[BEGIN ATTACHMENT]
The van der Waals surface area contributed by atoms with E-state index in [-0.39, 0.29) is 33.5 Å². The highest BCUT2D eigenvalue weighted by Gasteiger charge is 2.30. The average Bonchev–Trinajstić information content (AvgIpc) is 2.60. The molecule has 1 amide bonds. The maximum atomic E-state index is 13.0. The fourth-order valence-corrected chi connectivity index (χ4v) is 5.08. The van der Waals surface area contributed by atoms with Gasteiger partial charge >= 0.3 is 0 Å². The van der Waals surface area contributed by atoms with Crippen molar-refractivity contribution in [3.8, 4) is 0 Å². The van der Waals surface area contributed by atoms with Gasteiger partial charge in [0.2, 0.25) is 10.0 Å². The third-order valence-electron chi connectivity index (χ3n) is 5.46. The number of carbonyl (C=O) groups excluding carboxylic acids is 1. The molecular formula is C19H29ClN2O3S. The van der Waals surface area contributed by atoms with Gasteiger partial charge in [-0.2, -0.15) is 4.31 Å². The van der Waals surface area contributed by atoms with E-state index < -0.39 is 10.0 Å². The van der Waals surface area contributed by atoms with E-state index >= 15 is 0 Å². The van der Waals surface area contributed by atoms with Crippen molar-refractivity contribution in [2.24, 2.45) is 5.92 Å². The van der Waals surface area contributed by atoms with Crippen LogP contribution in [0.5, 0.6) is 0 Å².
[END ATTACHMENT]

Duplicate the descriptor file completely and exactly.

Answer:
The van der Waals surface area contributed by atoms with E-state index in [-0.39, 0.29) is 33.5 Å². The highest BCUT2D eigenvalue weighted by Gasteiger charge is 2.30. The average Bonchev–Trinajstić information content (AvgIpc) is 2.60. The molecule has 1 amide bonds. The maximum atomic E-state index is 13.0. The fourth-order valence-corrected chi connectivity index (χ4v) is 5.08. The van der Waals surface area contributed by atoms with Gasteiger partial charge >= 0.3 is 0 Å². The van der Waals surface area contributed by atoms with Crippen molar-refractivity contribution in [3.8, 4) is 0 Å². The van der Waals surface area contributed by atoms with Gasteiger partial charge in [0.2, 0.25) is 10.0 Å². The third-order valence-electron chi connectivity index (χ3n) is 5.46. The number of carbonyl (C=O) groups excluding carboxylic acids is 1. The molecular formula is C19H29ClN2O3S. The van der Waals surface area contributed by atoms with Gasteiger partial charge in [-0.2, -0.15) is 4.31 Å². The van der Waals surface area contributed by atoms with E-state index < -0.39 is 10.0 Å². The van der Waals surface area contributed by atoms with E-state index >= 15 is 0 Å². The van der Waals surface area contributed by atoms with Crippen molar-refractivity contribution in [2.24, 2.45) is 5.92 Å². The van der Waals surface area contributed by atoms with Crippen LogP contribution in [0.5, 0.6) is 0 Å².